When I visited Saudi Arabia in 2017, a 30-year-old Saudi social entrepreneur told me about her reforms: “We are privileged to be the generation that has seen the before and after. Her mother, she says, will never know what it’s like to drive a car. Her daughter could never imagine a day when a woman couldn’t drive. “But I will always remember not being able to drive,” she told me.
My friend Dina Amer, an Egyptian-American filmmaker, showed her incredible new film, “You Look Like Me,” about the Islamization and radicalization of a young French-Moroccan woman who died with one of the ringleaders of the November 2015 terrorist attacks in Paris – at the Saudi Arabian Red Sea International Film Festival in Jeddah in December. It debuted at the Venice Film Festival. But it did have its Middle East premiere in Saudi Arabia, although it’s a very nuanced and sensitive subject. “I have to say, though, that the quality and ambition of the Saudi film festival was on a par with the best in the world,” Dina told me. “Seeing so many Saudi filmmakers begin to tell their stories was impressive and gave me a lot of hope. I was struck when Dina pointed out that her film was banned in Egypt but won the Audience Award in Saudi Arabia.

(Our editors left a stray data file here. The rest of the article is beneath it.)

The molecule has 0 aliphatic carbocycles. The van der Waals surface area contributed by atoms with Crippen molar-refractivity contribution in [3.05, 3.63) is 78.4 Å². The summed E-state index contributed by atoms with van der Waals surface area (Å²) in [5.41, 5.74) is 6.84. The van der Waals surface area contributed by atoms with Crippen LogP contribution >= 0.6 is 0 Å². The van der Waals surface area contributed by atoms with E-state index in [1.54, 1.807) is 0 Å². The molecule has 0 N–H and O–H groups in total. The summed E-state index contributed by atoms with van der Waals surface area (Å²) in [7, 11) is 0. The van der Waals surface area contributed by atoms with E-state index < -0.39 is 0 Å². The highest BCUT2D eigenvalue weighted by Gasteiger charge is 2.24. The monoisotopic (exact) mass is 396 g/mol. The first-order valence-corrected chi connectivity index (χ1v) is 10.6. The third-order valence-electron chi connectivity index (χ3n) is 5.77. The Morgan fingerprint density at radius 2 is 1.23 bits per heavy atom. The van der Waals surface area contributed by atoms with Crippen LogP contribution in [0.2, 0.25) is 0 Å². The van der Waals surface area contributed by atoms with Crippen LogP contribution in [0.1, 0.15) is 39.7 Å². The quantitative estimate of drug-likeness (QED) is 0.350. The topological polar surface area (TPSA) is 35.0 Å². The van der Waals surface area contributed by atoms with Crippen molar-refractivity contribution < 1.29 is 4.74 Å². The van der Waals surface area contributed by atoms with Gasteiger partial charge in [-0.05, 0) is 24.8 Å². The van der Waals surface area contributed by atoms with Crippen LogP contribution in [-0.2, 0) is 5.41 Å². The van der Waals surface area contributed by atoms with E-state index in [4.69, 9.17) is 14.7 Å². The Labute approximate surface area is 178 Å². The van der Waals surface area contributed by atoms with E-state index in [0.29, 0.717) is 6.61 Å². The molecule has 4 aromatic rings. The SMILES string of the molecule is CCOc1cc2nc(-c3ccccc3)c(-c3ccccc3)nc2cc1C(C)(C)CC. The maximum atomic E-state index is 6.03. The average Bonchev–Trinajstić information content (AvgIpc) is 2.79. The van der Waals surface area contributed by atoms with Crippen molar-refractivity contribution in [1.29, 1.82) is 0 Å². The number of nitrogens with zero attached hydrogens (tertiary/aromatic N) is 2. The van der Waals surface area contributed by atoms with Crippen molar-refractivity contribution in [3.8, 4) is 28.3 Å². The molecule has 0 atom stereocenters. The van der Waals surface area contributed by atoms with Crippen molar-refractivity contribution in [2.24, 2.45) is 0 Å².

As Steven Cook, a Middle East expert at the Council on Foreign Relations, and someone who writes about Saudi Arabia while traveling there, noted in a recent essay, “The crown prince of Saudi Arabia is perhaps obnoxious,” but “there are major changes in Saudi Arabia.” “. Arabia that critics tend to dismiss too easily and nonchalantly.
This brings me back to the LIV Golf series. Mohammed, the one who told you to sponsor a golf tour to break up the PGA Tour, throwing ungodly sums of money at golfers and strangers at the end of his career, should be fired.
It’s not an easy trick to spend a billion dollars improving your image and end up with only bad publicity, but your golf tour is. Instead of the news pages talking about all the religious and social reforms in Saudi Arabia, the sports pages now talk about Khashoggi’s assassination by his regime and the involvement of Saudi jihadis in 9/11.
There’s a reason the tour’s most respected players like Rory McIlroy, Justin Thomas and Tiger Woods won’t join your streak. They know sportwashing when they see it.